Sometimes, using third party mods or similar add-ons can push your video memory usage to much higher amounts than normal. This is because some mods come with high-resolution graphics and textures. If using mods is your preferred way of gaming, then you should probably invest in a more VRAM heavy GPU.


This part is a bit more technical, but bear with us a moment. AA or Anti-Aliasing is used to smooth out the jagged edges of the objects in a game, or to eliminate them completely. It gives the appearance of better resolution to a game that might have average graphics otherwise.

However, anti-aliasing does need more pixels to do its job, so when this setting is enabled, video memory consumption also increases. The extent to which it increases will depend on the AA method used. The most common ones include Super Sample Anti-Aliasing (SSAA), Approximate Anti-Aliasing (FXAA), Multi-sample Anti-Aliasing (MSAA), Temporal Anti-Aliasing (TXAA), and Coverage Sampling Anti-Aliasing (CSAA).

Tweaking Game Settings

You can always tweak your game settings to optimize your video memory use. The higher your game settings are, the more data your GPU needs to run them and the more memory it consumes as a result. Since the reverse is also true, you can turn down game settings to reduce memory use.

A lot of gamers who have older systems but want to play newer games have to lower settings in this way for their games to run properly. Remember that settings such as Anti-Aliasing (which we’ve already talked about), Level of Detail, and Texture Quality come with a high cost: extensive VRAM use.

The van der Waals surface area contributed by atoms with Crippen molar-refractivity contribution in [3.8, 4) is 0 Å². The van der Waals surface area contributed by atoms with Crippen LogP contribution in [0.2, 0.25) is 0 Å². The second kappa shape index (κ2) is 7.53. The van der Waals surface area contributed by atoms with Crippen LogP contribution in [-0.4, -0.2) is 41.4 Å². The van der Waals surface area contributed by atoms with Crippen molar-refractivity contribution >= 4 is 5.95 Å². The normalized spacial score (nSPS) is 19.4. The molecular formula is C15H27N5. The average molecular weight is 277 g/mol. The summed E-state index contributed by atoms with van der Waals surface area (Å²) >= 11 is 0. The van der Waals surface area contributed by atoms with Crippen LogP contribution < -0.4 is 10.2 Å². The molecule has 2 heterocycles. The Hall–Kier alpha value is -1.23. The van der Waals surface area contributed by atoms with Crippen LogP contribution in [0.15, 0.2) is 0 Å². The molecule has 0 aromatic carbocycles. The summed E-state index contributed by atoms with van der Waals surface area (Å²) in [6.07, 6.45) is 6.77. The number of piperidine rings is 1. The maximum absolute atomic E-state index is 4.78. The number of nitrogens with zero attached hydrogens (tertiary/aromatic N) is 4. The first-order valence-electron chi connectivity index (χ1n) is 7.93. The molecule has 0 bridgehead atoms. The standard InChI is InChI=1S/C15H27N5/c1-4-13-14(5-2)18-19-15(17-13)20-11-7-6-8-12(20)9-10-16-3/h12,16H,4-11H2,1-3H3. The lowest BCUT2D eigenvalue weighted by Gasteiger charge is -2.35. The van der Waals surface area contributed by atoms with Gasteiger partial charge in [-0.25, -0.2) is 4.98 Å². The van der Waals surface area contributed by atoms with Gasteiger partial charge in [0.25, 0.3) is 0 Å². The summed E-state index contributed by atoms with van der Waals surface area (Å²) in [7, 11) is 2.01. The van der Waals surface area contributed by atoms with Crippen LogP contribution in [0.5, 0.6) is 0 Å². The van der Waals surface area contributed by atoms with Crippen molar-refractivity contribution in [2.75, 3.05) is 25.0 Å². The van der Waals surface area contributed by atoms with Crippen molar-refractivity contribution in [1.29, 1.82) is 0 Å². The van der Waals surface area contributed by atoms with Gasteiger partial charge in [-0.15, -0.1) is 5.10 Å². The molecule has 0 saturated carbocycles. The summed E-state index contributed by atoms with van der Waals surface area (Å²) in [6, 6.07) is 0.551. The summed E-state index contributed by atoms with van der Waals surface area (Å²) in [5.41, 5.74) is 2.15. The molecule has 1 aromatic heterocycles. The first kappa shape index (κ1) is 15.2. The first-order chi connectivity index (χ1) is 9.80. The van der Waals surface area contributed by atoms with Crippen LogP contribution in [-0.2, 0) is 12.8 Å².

Choosing VRAM for GPUs on Different Budgets

Higher video memory alone cannot translate to higher performance, because the most important thing is the GPU that you have. An entry-level GPU is not powerful enough to be able to support heavier VRAMs, and so on. In general, entry-level GPUs can support VRAMs up to 2 GB, mid-range GPUs can hold VRAMs ranging from 3 to 6 GB, and high-end GPUs can easily support 8 GB and higher VRAM.

Quick Ways to Fix Memory Issues with Gaming

Because lags and memory issues in gaming concern both the VRAM and the GPU itself, here are some quick ways to fix these issues before going out to buy a GPU.

  • Run games on lower settings.
  • Lower your game resolution (for example, you can play at 900p instead of 1080p).
  • Disable functions such as Anti-Aliasing and settings that increase texture quality and such.
  • Try overclocking your GPU for better performance.
  • Learn how to monitor GPU temperature to prevent instability, especially if you overclock it.


Long story short, the more demanding your games are, the more memory you will need. In any case, we recommend choosing a GPU that at least supports at least 4 GB of video memory. Another thing to remember is that multi-GPU setups (which are quite popular now) don’t double your memory, so you still need to choose wisely.

About author

A finance major with a passion for all things tech, Uneeb loves to write about everything from hardware to games (his favorite genre being FPS). When not writing, he can be seen in his natural habitat reading, studying investments, or watching Formula 1.